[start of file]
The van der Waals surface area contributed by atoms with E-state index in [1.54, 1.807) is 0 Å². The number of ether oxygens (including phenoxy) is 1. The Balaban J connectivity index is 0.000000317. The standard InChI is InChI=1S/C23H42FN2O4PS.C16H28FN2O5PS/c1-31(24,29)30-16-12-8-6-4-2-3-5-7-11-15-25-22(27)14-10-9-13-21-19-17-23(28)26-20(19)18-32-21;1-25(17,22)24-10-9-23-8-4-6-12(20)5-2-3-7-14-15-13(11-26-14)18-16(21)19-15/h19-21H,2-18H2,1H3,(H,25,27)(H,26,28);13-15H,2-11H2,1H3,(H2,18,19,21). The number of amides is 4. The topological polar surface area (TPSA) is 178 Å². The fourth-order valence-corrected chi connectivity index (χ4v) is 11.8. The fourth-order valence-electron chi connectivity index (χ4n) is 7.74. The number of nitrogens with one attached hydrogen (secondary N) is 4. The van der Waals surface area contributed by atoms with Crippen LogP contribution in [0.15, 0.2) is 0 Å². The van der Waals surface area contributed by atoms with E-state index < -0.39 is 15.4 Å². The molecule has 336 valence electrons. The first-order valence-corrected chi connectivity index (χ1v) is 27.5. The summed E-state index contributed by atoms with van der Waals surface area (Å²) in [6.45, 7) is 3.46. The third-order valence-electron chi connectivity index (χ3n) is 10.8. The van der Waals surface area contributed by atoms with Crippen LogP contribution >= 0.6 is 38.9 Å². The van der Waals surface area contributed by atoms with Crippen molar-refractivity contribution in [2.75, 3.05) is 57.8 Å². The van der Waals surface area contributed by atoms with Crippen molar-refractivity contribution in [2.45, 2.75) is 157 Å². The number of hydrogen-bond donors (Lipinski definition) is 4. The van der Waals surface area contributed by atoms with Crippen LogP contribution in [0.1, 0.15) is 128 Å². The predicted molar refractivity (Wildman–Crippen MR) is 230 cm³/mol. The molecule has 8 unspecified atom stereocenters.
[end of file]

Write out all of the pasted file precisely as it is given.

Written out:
The van der Waals surface area contributed by atoms with E-state index in [1.54, 1.807) is 0 Å². The number of ether oxygens (including phenoxy) is 1. The Balaban J connectivity index is 0.000000317. The standard InChI is InChI=1S/C23H42FN2O4PS.C16H28FN2O5PS/c1-31(24,29)30-16-12-8-6-4-2-3-5-7-11-15-25-22(27)14-10-9-13-21-19-17-23(28)26-20(19)18-32-21;1-25(17,22)24-10-9-23-8-4-6-12(20)5-2-3-7-14-15-13(11-26-14)18-16(21)19-15/h19-21H,2-18H2,1H3,(H,25,27)(H,26,28);13-15H,2-11H2,1H3,(H2,18,19,21). The number of amides is 4. The topological polar surface area (TPSA) is 178 Å². The fourth-order valence-corrected chi connectivity index (χ4v) is 11.8. The fourth-order valence-electron chi connectivity index (χ4n) is 7.74. The number of nitrogens with one attached hydrogen (secondary N) is 4. The van der Waals surface area contributed by atoms with Crippen LogP contribution in [0.15, 0.2) is 0 Å². The van der Waals surface area contributed by atoms with E-state index < -0.39 is 15.4 Å². The molecule has 336 valence electrons. The first-order valence-corrected chi connectivity index (χ1v) is 27.5. The summed E-state index contributed by atoms with van der Waals surface area (Å²) in [6.45, 7) is 3.46. The third-order valence-electron chi connectivity index (χ3n) is 10.8. The van der Waals surface area contributed by atoms with Crippen LogP contribution >= 0.6 is 38.9 Å². The van der Waals surface area contributed by atoms with Crippen molar-refractivity contribution in [2.75, 3.05) is 57.8 Å². The van der Waals surface area contributed by atoms with Crippen molar-refractivity contribution in [2.45, 2.75) is 157 Å². The number of hydrogen-bond donors (Lipinski definition) is 4. The van der Waals surface area contributed by atoms with Crippen LogP contribution in [0.1, 0.15) is 128 Å². The predicted molar refractivity (Wildman–Crippen MR) is 230 cm³/mol. The molecule has 8 unspecified atom stereocenters.